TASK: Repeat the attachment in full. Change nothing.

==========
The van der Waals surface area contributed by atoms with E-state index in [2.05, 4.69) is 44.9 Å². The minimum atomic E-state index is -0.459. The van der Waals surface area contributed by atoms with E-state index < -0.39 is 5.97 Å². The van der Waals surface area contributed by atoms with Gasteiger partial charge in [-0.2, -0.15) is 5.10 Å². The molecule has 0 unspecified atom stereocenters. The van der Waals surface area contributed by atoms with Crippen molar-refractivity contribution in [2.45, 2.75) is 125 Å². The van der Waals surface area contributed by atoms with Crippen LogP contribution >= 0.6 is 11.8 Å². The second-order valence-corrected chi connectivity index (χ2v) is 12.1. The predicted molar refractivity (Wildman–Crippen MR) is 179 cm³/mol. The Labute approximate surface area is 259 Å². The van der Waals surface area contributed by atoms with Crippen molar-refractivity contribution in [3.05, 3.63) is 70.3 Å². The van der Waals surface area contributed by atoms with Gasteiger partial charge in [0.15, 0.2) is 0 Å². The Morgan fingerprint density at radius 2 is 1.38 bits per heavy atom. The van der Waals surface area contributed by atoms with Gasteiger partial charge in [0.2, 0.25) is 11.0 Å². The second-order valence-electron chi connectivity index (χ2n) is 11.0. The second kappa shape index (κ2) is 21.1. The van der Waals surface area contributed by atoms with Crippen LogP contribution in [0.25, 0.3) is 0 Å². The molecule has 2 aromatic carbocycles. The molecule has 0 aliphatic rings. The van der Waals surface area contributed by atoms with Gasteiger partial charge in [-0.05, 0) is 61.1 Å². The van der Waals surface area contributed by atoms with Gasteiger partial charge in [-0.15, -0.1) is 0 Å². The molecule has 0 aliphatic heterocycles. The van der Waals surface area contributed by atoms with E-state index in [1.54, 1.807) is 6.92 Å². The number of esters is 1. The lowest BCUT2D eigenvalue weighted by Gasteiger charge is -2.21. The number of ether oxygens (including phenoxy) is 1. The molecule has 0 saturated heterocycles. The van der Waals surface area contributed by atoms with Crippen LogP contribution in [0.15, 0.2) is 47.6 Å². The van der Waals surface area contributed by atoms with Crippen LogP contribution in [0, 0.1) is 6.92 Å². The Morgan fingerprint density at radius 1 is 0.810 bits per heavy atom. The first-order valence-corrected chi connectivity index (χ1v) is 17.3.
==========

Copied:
The van der Waals surface area contributed by atoms with E-state index in [2.05, 4.69) is 44.9 Å². The minimum atomic E-state index is -0.459. The van der Waals surface area contributed by atoms with E-state index < -0.39 is 5.97 Å². The van der Waals surface area contributed by atoms with Gasteiger partial charge in [-0.2, -0.15) is 5.10 Å². The molecule has 0 unspecified atom stereocenters. The van der Waals surface area contributed by atoms with Crippen molar-refractivity contribution in [2.45, 2.75) is 125 Å². The van der Waals surface area contributed by atoms with Crippen LogP contribution >= 0.6 is 11.8 Å². The second-order valence-corrected chi connectivity index (χ2v) is 12.1. The predicted molar refractivity (Wildman–Crippen MR) is 179 cm³/mol. The Labute approximate surface area is 259 Å². The van der Waals surface area contributed by atoms with Crippen molar-refractivity contribution in [3.05, 3.63) is 70.3 Å². The van der Waals surface area contributed by atoms with Gasteiger partial charge in [0.15, 0.2) is 0 Å². The Morgan fingerprint density at radius 2 is 1.38 bits per heavy atom. The van der Waals surface area contributed by atoms with Gasteiger partial charge in [0.2, 0.25) is 11.0 Å². The second-order valence-electron chi connectivity index (χ2n) is 11.0. The second kappa shape index (κ2) is 21.1. The van der Waals surface area contributed by atoms with Crippen LogP contribution in [0.25, 0.3) is 0 Å². The molecule has 2 aromatic carbocycles. The molecule has 0 aliphatic rings. The van der Waals surface area contributed by atoms with Gasteiger partial charge in [-0.05, 0) is 61.1 Å². The van der Waals surface area contributed by atoms with Gasteiger partial charge in [-0.15, -0.1) is 0 Å². The molecule has 0 aliphatic heterocycles. The van der Waals surface area contributed by atoms with E-state index in [1.54, 1.807) is 6.92 Å². The number of esters is 1. The lowest BCUT2D eigenvalue weighted by Gasteiger charge is -2.21. The number of ether oxygens (including phenoxy) is 1. The molecule has 0 saturated heterocycles. The van der Waals surface area contributed by atoms with Crippen LogP contribution in [0.15, 0.2) is 47.6 Å². The van der Waals surface area contributed by atoms with Crippen LogP contribution in [0, 0.1) is 6.92 Å². The Morgan fingerprint density at radius 1 is 0.810 bits per heavy atom. The first-order valence-corrected chi connectivity index (χ1v) is 17.3.